The Value of Knowledge

There are some sorts of “elitism” that most people find wholly unacceptable, like ranking people on the basis of race or sexual preference. There are other kinds of elitism that we may describe as semi-acceptable. We might, for instance, admire athletes or musicians greatly for their abilities, but we usually do not base our “total” assessment of that person on those specific abilities. Thus, most people would agree that an athlete who obviously outperforms everyone else is at least a better athlete than everyone else, and that is something one is “allowed” to admire.

It takes a lot more, however, to judge someone to be a better person than another. Perhaps there are a few in this world who refuse to judge anyone, but many would probably say that someone who rapes and murders children is a worse human being than those who refrain from this behavior. On the other hand, someone who always goes out of their way to help people we could call a better person than most of us (as long, of course, as this help is not of a misdirected and ineffectual kind).

But could we say that people who have much knowledge should be admired in the same way that we admire a morally upstanding person, and, vice versa, that an ignorant person should in some way be blamed for this shortcoming? Is, in other words, an “elitism” based on wisdom and knowledge an acceptable form of elitism?

There seems to be at least one sense in which we can call that kind of elitism justified. If we believe that it is our duty to do what we can do make the world better, being ignorant about how this can be done certainly does not help anyone. Even if we think that doing good can be left to professional people, we still need some knowledge to hire the right kind of professional do-gooders. This is especially important in a democracy, which is why there might be some grounds to truly blame a voter (with normal intellectual capacities) who chooses to remain ignorant about political matters (the case would obviously be different with someone who has, for instance, some cognitive deficiencies).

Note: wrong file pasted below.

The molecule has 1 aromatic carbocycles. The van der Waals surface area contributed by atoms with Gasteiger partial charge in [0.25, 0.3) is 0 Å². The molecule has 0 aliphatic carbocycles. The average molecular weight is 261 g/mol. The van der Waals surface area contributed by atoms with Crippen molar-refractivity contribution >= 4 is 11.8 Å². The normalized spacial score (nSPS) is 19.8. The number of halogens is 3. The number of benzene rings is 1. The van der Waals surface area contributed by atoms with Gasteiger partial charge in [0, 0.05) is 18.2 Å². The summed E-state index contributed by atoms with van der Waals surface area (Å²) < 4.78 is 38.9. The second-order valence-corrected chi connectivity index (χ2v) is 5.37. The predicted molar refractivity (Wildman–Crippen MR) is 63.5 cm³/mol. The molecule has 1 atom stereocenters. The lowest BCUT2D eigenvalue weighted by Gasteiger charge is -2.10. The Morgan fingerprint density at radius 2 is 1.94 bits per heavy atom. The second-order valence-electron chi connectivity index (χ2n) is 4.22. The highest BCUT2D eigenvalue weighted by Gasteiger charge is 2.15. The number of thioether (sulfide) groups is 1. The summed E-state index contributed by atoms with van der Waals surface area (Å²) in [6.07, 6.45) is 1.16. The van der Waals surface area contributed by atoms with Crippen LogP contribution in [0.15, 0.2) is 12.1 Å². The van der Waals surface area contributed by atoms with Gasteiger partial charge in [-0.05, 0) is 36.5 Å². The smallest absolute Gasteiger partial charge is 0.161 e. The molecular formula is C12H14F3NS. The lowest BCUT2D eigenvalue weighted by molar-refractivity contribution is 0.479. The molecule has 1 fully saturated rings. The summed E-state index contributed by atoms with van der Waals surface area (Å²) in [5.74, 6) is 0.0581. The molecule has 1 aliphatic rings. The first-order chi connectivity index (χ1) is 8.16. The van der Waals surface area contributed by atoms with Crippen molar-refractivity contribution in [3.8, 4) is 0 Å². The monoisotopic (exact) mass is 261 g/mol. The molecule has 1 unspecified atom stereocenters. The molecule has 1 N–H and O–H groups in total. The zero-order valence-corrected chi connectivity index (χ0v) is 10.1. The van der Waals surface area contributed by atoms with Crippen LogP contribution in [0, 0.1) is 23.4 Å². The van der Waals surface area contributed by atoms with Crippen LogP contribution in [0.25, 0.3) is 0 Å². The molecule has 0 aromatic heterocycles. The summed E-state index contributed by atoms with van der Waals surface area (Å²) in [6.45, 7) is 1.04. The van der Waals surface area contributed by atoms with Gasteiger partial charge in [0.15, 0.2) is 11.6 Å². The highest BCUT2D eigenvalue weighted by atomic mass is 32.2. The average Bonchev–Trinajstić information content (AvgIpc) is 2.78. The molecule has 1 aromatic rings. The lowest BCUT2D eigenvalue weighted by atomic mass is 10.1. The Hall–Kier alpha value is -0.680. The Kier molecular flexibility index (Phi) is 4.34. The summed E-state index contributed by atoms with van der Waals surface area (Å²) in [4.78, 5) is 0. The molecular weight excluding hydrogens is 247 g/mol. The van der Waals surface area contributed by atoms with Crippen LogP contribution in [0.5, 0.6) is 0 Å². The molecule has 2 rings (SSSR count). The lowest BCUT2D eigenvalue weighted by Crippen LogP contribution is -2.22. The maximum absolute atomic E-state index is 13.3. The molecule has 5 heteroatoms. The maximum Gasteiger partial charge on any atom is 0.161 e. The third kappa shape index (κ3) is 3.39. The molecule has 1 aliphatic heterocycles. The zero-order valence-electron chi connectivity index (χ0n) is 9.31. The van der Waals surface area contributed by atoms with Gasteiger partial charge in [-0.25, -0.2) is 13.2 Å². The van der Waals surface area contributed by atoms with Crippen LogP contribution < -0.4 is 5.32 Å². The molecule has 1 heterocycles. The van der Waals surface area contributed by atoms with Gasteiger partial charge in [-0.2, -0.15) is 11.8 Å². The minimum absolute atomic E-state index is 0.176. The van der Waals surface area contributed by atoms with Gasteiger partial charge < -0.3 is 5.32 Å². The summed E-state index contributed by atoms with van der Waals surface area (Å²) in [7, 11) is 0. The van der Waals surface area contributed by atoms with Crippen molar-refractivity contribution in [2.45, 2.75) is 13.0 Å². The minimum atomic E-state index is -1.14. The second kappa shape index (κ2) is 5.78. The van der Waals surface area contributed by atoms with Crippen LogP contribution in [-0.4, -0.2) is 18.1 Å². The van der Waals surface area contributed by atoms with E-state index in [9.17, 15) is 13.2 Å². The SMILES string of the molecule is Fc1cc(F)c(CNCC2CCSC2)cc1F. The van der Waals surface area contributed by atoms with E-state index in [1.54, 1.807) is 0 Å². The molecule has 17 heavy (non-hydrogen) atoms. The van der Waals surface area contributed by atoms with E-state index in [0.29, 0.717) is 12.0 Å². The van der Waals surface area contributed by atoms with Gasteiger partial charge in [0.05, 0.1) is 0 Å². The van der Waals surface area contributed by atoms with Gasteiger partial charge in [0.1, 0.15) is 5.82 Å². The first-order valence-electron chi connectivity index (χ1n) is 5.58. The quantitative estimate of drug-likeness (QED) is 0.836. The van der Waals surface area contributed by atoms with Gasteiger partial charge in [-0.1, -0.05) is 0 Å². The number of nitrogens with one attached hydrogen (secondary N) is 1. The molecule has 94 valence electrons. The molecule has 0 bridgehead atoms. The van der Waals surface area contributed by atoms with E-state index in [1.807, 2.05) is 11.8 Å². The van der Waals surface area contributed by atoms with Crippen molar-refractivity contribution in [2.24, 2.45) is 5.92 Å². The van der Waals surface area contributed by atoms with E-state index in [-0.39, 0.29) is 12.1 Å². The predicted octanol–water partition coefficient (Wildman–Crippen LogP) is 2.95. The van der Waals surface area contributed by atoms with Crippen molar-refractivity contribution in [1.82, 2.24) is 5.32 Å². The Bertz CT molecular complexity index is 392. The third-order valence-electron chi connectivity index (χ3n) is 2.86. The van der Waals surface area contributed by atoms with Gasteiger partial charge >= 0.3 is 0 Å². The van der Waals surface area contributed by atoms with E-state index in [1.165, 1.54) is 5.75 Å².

Of course, there are some cases where we might argue that more knowledge is not valuable. Sometimes, for example, people hide the truth from you to spare your feelings. In these cases knowledge about the truth might be worse than being ignorant about it. But these are probably rare cases. Most of the time it is valuable to know more rather than less about whatever you are doing.

Does an “elitism” about knowledge have any practical implications? Certainly, the implication should not be that present intellectual or academic elites should be favored even more than today. Political creativity should, rather, be directed to making sure that more people become interested in furthering knowledge, and not necessarily as a career. Especially important is probably to encourage young people who one would not expect to educate themselves to become interested in intellectual matters. Perhaps more generous scholarships and the like directed at poor neighborhoods could be one measure to take. Another measure could be to redirect some of the public spending that goes to, for instance, associations devoted to sports or religion to associations devoted to the advancement of learning. My own government spends a lot of money encouraging the youth to get healthy bodies and healthy “souls”, but not to get a healthy intellect.

But there are probably limits to what politics can achieve if there is no broader social acceptance of the worth of knowledge. I don’t really think that people in general admire scientists very much today; the feeling is probably something more like well-meaning indifference. I think they simply take for granted that scientists will keep working in the shadows to make sure that constant technological progress is delivered. When it comes to scholars in the humanities I think most people have no idea what they even do at work (which leads to complete indifference towards them). And some of the “intellectuals” that appear in the media are probably viewed as buffoons (or worse), rather than people to be admired (although it might be technically correct that some so-called intellectuals are buffoons, I believe most people dismiss them for the wrong reasons).

In short, it is important to discuss the consequences of people’s ignorance about the world, because one person’s ignorance usually has consequences for other people as well. When people refuse to learn about the suffering that goes on and the methods to alleviate it, the suffering will simply continue (or get worse). Even if one believes that suffering is best alleviated by doing less, this is a conclusion that should follow from serious reflection; it must not simply be a rationalization of one’s unwillingness to learn anything.


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